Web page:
Stephanie Monsanty recently joined the Modern Machine Shop as our Assistant Editor. She holds a B.A. degree from the University of Mount Union in English literature and in history and is currently pursuing a master’s in professional writing at the University of Cincinnati. When she’s not editing product releases, helping out with other MMS tasks, teaching or going to class, Stephanie enjoys cooking, running and exploring the Queen City.
Houstex 2013 will celebrate the “Art of Manufacturing” by highlighting innovative industry technology—but don’t expect a static display of machinery! Manufacturing’s art is functional, dynamic and creative, and that’s exactly what this edition of Houstex is all about.
The show will feature products and services designed to creatively solve manufacturing challenges. The three-day event will feature two keynote speakers, panel discussions, presentations in the Laser Learning Lounge and various student activities. Although the show is traditionally heavy on oil and gas equipment, other industries including aerospace, transportation, plastics and medical will also be represented.
Most people turn to kitchen knives and store-bought carving kits to turn their pumpkins into jack-o-lanterns for Halloween, but Flow International has an unconventional method: waterjets.
This video from the company’s Can Water Cut It? site features Flow Man, a hero dedicated to spreading the message that water can cut virtually anything. Flow Man proves this message in a series of videos that show waterjets cutting everything from a cake to a bowling ball, even an iPhone.
While the majority of those videos simply highlight the range of materials waterjets can cut, this particular example also demonstrates the technology’s accuracy in making complex cuts.
Organized by the PMA’s Women in Manufacturing Initiative, the summit reflects the conviction that women can aid U.S. manufacturing by filling the industry’s skilled job openings. With jobs being a hot-button issue of this year’s presidential election, filling those openings seems all the more pressing. Women aren't applying for those jobs, however, because many are unaware of or uninterested in careers in manufacturing. Women who do work in the industry say that more efforts are needed to attract female workers.
The problem is multifaceted. One issue is that gender stereotypes continue to steer women away from careers in science, technology, engineering and math (STEM) industries. Another is that the lack of women in manufacturing is part of the larger perception problem that the industry faces. Potential workers (both men and women) are still being turned off by manufacturing’s reputation as dirty and dangerous. And in an industry that is still very much populated by men, women who do find themselves in the manufacturing sector may feel isolated or singled out, lacking mentors or role models. According to Lisa Habe, president of Interlake Industries (Willoughby, Ohio), it isn't uncommon for her to be outnumbered by men 10 to one at industry meetings. Without a network of other women to look to, manufacturing can be an intimidating industry.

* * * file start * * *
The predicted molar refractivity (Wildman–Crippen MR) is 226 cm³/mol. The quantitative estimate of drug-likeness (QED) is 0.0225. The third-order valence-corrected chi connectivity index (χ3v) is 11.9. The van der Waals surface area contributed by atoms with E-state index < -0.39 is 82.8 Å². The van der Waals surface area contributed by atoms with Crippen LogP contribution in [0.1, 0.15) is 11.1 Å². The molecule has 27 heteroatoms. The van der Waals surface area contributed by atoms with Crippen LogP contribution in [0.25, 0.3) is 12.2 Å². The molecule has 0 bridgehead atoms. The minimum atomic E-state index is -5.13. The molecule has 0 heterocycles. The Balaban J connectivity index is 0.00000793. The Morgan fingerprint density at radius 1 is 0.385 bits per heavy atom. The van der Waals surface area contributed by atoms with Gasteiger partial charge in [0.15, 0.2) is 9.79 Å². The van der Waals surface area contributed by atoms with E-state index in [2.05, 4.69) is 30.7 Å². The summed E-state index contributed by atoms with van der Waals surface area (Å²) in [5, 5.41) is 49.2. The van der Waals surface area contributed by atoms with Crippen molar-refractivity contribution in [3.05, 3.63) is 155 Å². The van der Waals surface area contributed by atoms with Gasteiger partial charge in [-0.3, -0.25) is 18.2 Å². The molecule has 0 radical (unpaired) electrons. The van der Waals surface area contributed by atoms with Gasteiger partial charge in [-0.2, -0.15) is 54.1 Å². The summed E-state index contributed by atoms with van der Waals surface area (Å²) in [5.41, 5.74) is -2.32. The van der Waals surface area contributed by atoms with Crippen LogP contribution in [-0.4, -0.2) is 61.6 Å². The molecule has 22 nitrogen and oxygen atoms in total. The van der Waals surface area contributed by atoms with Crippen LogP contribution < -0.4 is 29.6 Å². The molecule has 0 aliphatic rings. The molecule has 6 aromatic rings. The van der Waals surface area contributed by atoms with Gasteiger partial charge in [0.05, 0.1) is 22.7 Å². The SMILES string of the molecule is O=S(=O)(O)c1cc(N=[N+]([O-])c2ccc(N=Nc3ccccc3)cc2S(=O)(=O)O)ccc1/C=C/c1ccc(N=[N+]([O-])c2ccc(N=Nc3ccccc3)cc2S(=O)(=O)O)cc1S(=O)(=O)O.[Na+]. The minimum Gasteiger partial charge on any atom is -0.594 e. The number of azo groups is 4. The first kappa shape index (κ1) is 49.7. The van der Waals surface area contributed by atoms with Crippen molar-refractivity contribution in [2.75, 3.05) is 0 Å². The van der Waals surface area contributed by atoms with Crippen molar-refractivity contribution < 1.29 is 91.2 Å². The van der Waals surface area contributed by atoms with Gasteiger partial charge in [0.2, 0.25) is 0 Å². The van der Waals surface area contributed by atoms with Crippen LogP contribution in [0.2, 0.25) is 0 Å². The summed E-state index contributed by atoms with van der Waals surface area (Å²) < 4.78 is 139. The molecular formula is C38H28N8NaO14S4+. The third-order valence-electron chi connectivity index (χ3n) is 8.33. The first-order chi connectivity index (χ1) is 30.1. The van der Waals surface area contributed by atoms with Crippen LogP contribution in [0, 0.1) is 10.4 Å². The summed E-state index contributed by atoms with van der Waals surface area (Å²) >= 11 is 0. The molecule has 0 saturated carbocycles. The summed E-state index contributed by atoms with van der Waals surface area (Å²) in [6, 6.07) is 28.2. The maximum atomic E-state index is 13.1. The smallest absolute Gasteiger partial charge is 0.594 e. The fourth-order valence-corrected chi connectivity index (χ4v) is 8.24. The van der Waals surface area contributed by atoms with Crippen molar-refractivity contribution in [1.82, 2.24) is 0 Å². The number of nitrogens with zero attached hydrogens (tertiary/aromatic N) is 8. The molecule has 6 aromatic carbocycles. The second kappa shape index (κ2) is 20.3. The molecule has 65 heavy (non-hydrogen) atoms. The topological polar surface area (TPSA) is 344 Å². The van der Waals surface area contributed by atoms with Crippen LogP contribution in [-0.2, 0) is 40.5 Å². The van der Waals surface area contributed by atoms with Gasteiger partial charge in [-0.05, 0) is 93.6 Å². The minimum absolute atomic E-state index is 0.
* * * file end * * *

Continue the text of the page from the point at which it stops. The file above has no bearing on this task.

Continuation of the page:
The Women in Manufacturing Summit arose out of these unmet needs of women in the industry. The summit’s beginning dates back to a small group meeting of PMA members who attended Fabtech in 2009. These women gathered to discuss industry best practices and the challenges they faced as minorities in the field. The group met twice more in 2010, and in 2011 they hosted a leadership program titled “Partnering with Horses” at the Pebble Ledge Ranch in Novelty, Ohio. The success and popularity of these early meetings pushed the group members to think bigger. The group became the PMA’s Women in Manufacturing Initiative, and its small, intimate gatherings grew into the first Women in Manufacturing Summit, which met in Cleveland, Ohio, October 2011.
Women in Manufacturing isn’t all about girl power, though. It’s also about educational experiences, networking opportunities and best practices in the manufacturing industry. The inaugural event offered keynote presentations on management, leadership and communication strategies. This year’s summit will feature four educational tracks, a series of roundtables, a panel discussion on “Manufacturing Best Practices,” and speakers from well-known companies including Gayle Tauber (Kashi), Gail Lione (Harley-Davidson), Jennifer McNelly (The Manufacturing Institute) and Laurie Harbour (Harbour Results), among others.
Like the inaugural summit, the 2012 event aims to strengthen the network of women already involved in manufacturing. However, in light of the estimated 600,000 skilled manufacturing job openings in the United States, the event has the additional goal of developing ideas and programs to attract more women to the industry. If women are to be part of the jobs solution for manufacturing, they need to be aware that such jobs exist and are rewarding career choices for women. “Women have the skill needed by our industry,” says Allison Grealis, head of the PMA’s Women in Manufacturing Initiative. “It’s up to us to show them the opportunities available in manufacturing.”
It’s no secret that Detroit and the rest of Southeast Michigan were hit hard by the recession. But you may not know about Automation Alley, the organization that is hard at work to get the region back on its feet.
Based in Troy, Michigan, Automation Alley is a nonprofit offering programs and services to area manufacturers. Through defense contracts, seed funding, financial advising, and its unique Trade Mission Program, among others, the organization has successfully grown businesses at the local—and global—levels.
Read more about Automation Alley and its impact here.